“Reefer Man,” as far as I can tell, is a Cab Calloway original composition. Unfortunately there’s not much information on the song out there. This particular video is from the 1933 film “International House” Which starred W.C. Fields and Burns and Allen. It’s a pre-code film and I’d totally love to see it some day!
I’ve never smoked weed but I’m glad they made it legal in a couple of states so maybe I’ll get to try it someday. Cannabis is not the point of my post today. The point of my post is 12/21/12, the date I first heard this song. I’m sure you’ll remember that 12/21 is also the day we perished in the fiery apocalypse. Up until then life had been going rather well. I worked, parented, played, dated, ate (a lot), watched some movies, went on some trips, and kept up with lots of my lovely forum friends on other social media. Then we all died which was sad. But then Christmas came and everyone turned on lights which totally thwarted the cockroach uprising. Plus I got a really nifty new Kindle. Here’s hoping everyone else out there is also having the merriest End Of Days ever!
Actor Harry Morgan died today 12/7 after a bout with pneumonia. He was 96. Harry Morgan starred in dozens of movies in his long career including “High Noon” and “The Ox-Bow Incident.” He also starred in several TV shows including “Dragnet” and “M*A*S*H.” I’ve seen him in several roles but I’ll remember him best as Col. Sherman T. Potter from M*A*S*H. Here’s a clip from an interview he did. He’s talking about working with Elvis in the 1966 film “Frankie and Johnny.”
Thank you for all the years of entertainment. RIP Mr. Morgan.
Comedian Alan Sues died of an apparent heart attack last Thursday, December 1. He was 85. Sues got his start in stand-up but he was best known for his recurring roles on “Rowan And Martin’s Laugh In.” He had a long career in theater when Laugh In went off the air. Here’s Alan as Uncle Al the kiddie’s pal.
RIP Mr Sues.
P is for composer Rachel Portman. Rachel has written scores for television and stage but she is best known for her work in film. She is the first woman to win the Richard Kirk Award for composers who have made a significant contribution to film or television. She is also the first woman to win an Oscar in the category of “Best Original Film Score” for her work on “The Cider House Rules.” (1999) Here’s the lovely theme from “The Cider House Rules” with pretty but unrelated pictures of nature.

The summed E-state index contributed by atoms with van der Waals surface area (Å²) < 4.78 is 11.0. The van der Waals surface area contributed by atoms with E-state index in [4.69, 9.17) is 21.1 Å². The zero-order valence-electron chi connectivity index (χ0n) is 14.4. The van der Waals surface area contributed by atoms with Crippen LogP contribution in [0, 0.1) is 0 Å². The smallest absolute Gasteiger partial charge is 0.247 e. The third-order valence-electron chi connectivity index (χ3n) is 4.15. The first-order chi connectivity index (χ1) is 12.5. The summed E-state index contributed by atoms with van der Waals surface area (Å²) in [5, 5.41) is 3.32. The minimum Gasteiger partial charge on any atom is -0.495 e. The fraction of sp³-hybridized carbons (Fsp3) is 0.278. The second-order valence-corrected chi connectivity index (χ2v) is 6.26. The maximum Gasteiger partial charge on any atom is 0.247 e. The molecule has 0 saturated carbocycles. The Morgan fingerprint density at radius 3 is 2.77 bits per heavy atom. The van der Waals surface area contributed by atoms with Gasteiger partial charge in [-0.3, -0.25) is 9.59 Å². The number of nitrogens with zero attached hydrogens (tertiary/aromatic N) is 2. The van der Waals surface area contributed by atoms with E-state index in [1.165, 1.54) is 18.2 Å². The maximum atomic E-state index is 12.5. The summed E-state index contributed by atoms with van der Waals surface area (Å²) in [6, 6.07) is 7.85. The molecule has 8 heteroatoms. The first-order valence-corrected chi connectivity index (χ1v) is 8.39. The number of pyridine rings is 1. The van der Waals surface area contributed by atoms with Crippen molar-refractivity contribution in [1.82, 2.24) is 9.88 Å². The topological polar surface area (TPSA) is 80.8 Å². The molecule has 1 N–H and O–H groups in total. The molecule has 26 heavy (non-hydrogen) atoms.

I had a passage planned about how today’s video is a doggie paradise (trees plus critters to chase), but I just got a call from my mom. One of my aunts passed away suddenly and unexpectedly today. I think I will just listen to this beautiful piece of music and remember her. RIP Aunt Dee.
Actor Karl Slover passed away yesterday (11/15) from cardiopulmonary arrest. He was 93. Karl had roles in a few features and short films during his career but he was best known for his role as 4 different munchkins in the movie “Wizard Of Oz” (1939). Here’s the Munchkin sequence from the movie. You can see Karl as the lead trumpeter in the Munchkin band, the male “sleepy head” Munchkin in the nest of eggs, one of the Munchkin soldiers, and finally one of the Munchkins who leads Dorothy down the yellow brick road.
I can remember watching this movie as a child and sitting on my mother’s lap when the scary Wicked Witch parts came on. I fully plan to continue that tradition with my own daughter. I just hope my Mom’s lap is big enough for the two of us!
RIP Mr. Slover.
J is for dancer Jeanette Hackett. She and her partner Harry Delmar toured vaudeville’s famed Orpheum Circuit and they were superstars. After vaudeville died, Jeanette found work behind the scenes in movies and Harry became a producer of some note. Apparently, during the war, someone remembered Jeanette and formed a dance ensemble using her name. They made a few soundies featuring dancers who were hired more for their cheesecake value than their actual dancing ability and musicians who clearly had no idea how to play the instruments they’re holding. The results need to be seen to be believed. Here’s a 1944 soundie called Southland Swing.
Why would I choose to post about a non-musician and then use a terrible music video which doesn’t even feature the artist? What can I say? I told you I’d cheat!
F is for composer Sylvia Fine. Sylvia studied music at Brooklyn College. She met her husband Danny Kaye while they were both working in a Broadway musical called “The Straw Hat Review.” The pair were married in 1940. Sylvia wrote many of the songs for Danny’s most famous movies. She was nominated for two Oscars and two Emmys and she won a Peabody Award.
Here’s a photo of Danny and Sylvia together:
I added the photo because Sylvia never performed her own work and I always find it helpful to put a face to a name. Here’s Danny Thomas and Barbara Bel Geddes performing one of Sylvia’s most enduring works “Lullaby In Ragtime” from the movie “The Five Pennies” (1959).
Do you know what you learn a lot about when you do an internet search for Sylvia Fine? The TV show “The Nanny.” For example, did you know that Fran Drescher is now a US diplomat? Fran also recorded a song but since we’ve already done both F and D, I won’t be posting it here. You’re welcome.